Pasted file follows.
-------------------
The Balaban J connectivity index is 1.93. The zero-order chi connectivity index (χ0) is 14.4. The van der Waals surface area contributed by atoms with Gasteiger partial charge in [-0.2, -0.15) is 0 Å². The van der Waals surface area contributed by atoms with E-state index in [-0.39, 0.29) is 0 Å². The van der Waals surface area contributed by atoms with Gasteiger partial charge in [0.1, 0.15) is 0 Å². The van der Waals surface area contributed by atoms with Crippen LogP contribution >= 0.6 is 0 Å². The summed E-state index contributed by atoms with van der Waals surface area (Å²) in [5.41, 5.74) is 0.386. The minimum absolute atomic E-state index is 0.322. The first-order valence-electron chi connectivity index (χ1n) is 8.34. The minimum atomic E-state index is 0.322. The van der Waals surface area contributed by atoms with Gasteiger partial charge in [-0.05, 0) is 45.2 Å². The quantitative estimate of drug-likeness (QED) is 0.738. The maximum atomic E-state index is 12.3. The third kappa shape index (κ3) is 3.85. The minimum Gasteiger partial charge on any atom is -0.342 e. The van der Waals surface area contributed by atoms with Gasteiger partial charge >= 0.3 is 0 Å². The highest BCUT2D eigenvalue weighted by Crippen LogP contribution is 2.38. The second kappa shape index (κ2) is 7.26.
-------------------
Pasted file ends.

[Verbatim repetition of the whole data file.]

The Balaban J connectivity index is 1.93. The zero-order chi connectivity index (χ0) is 14.4. The van der Waals surface area contributed by atoms with Gasteiger partial charge in [-0.2, -0.15) is 0 Å². The van der Waals surface area contributed by atoms with E-state index in [-0.39, 0.29) is 0 Å². The van der Waals surface area contributed by atoms with Gasteiger partial charge in [0.1, 0.15) is 0 Å². The van der Waals surface area contributed by atoms with Crippen LogP contribution >= 0.6 is 0 Å². The summed E-state index contributed by atoms with van der Waals surface area (Å²) in [5.41, 5.74) is 0.386. The minimum absolute atomic E-state index is 0.322. The first-order valence-electron chi connectivity index (χ1n) is 8.34. The minimum atomic E-state index is 0.322. The van der Waals surface area contributed by atoms with Gasteiger partial charge in [-0.05, 0) is 45.2 Å². The quantitative estimate of drug-likeness (QED) is 0.738. The maximum atomic E-state index is 12.3. The third kappa shape index (κ3) is 3.85. The minimum Gasteiger partial charge on any atom is -0.342 e. The van der Waals surface area contributed by atoms with Gasteiger partial charge >= 0.3 is 0 Å². The highest BCUT2D eigenvalue weighted by Crippen LogP contribution is 2.38. The second kappa shape index (κ2) is 7.26.